Apr 12, 2021 News
Kaieteur News – Opposition-nominated Commissioners to the Guyana Elections Commission (GECOM) have rebuffed statements attributed to GECOM’s Attorney-at-Law, Anthony Astaphan to say his submissions to the court were never discussed by the electoral body.
The disclosure was had over the weekend in a public missive penned by the three APNU+AFC Commissioners, namely Vincent Alexander, Charles Corbin and Desmond Trotman.
According to the missive by the trio, subsequent to the hearing of the Election Petition number 88 on Wednesday last, sections of the media reported that GECOM proposed that the Petition be thrown out.
According to the Commissioners, “while it might be true that attorney-at-law Astaphan, who is representing GECOM in this matter, would have proffered that position, it is a gross misrepresentation to attribute his submission to GECOM, as a matter of fact.”
The trio maintained that “we the Commissioners, whose nominations originated from the APNU-AFC or their predecessor, do not subscribe to the view that Astaphan’s submission is reflective of GECOM’s position.”
They underscored that, “without comment on, or prejudice to his submission, let it be known that at no time did the Commission discuss the Petition and or determine as a Commission a position on the matter.”
It was noted too that “there is no brief that can be sourced to the Commission, as a collective of Commissioners.”
This publication had reported following the court hearing that Astaphan—GECOM’s lead attorney—had rebuffed the claims outlined in the election petition challenging the outcome of the March 2, 2020 General and Regional Elections results and had requested that the petition be thrown out.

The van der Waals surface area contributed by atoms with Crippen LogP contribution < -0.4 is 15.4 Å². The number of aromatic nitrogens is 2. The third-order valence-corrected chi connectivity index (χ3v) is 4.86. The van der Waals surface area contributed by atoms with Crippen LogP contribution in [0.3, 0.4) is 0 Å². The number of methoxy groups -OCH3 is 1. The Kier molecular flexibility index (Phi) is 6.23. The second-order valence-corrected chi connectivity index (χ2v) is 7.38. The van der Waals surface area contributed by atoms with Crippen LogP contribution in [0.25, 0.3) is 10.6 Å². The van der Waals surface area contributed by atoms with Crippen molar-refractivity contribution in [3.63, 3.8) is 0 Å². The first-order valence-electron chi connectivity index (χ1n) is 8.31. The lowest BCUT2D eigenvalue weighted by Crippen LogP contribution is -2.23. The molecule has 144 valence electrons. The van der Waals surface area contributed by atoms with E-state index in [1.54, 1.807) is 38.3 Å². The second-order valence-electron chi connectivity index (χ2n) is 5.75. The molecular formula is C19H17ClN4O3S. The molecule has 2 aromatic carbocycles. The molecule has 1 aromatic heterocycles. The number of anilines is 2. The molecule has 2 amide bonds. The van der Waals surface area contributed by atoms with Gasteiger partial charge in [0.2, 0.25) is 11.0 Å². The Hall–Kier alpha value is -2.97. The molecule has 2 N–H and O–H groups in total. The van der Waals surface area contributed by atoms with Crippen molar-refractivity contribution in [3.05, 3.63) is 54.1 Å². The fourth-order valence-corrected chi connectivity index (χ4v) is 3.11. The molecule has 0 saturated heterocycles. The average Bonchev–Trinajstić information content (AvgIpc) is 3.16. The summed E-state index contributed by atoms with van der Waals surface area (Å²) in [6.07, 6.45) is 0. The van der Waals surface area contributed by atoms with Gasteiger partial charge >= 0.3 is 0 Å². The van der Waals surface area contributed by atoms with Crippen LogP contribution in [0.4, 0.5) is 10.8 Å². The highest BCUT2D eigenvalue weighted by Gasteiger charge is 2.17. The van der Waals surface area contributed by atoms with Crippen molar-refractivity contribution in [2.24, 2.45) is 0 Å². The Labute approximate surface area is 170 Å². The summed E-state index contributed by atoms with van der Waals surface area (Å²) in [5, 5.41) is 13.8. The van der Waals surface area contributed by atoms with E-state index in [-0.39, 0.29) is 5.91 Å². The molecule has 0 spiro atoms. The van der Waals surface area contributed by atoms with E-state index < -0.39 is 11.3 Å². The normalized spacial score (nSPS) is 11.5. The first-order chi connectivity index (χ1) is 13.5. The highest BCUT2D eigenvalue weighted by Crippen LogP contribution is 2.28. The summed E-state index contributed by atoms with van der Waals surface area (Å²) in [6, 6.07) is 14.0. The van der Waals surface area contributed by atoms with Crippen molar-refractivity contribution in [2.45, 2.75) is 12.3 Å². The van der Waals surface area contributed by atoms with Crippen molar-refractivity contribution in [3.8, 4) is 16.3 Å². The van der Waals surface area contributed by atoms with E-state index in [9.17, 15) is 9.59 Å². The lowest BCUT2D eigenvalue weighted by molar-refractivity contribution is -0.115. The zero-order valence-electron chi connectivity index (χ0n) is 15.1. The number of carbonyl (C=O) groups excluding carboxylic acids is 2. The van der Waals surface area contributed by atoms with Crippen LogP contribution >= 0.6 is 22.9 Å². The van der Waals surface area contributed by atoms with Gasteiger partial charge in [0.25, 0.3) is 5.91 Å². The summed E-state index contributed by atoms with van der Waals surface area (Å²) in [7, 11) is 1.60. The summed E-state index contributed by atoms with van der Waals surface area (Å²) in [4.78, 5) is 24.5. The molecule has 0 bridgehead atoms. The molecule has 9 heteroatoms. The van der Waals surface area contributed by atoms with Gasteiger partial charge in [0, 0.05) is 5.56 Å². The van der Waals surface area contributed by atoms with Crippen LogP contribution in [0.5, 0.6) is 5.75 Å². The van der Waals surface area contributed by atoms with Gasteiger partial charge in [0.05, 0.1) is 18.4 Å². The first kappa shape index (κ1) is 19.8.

According to the GECOM attorney, “Section 22 (of the Election Laws (Amendment) Act) got its constitutional authority and genesis from the Constitution… Order 60 is entirely consistent with the Constitution also and the purpose was transparent, enacted in good faith and intended to remove the difficulties to allow for a declaration.”
The lawyer noted that since there was difficulty with the elections, Order No. 60 of 2020 was created by virtue of Article 162 (1) (b) of the Constitution and Section 22 of the Elections Laws Amendment Act to resolve irregularities, discrepancies, and anomalies occurring in the elections process and to determine a final credible count.
In those circumstances, Astaphan told the court, “We are not conceding any breach at all.”
Astaphan argued too, that the petitioners needed to prove total non-compliance with the law, since they have not done so in their written or oral submissions.
The lawyer made specific reference to Article 162 (1) (b) of the Constitution of Guyana.
He noted that “The Acts of Parliament must be read subject to the overriding powers of the Constitution which give GECOM discretion on how the law was to be applied to allow for fair, impartial interpretation of the law.”
The lawyer noted, that for the petitioners to show that there was total non-compliance
“A mere breach is not enough. It has to be a substantial non-compliance that introduces something; introducing a principle that is hostile to the fundamental constitutional principle,” he emphasized.
As such, Astaphan told the Chief Justice that even if she finds that there was a breach, there were no consequences which affected the conduct or result of the count, and therefore the election petition should be dismissed.
In his submissions, lead attorney for the petitioners, John Jeremie, asked the court to determine, among other things, questions of whether the elections have been lawfully conducted or whether the results have been, or may have been affected by any unlawful act or omission and in consequence thereof, whether the seats in the National Assembly have been lawfully allocated.
He pointed to a series of claims that he believes would lead the court to discredit the constitutionality of the elections laws or the lawfulness of the recount order, which led to the triumph of the ruling People’s Progressive Party Civic (PPP/C).
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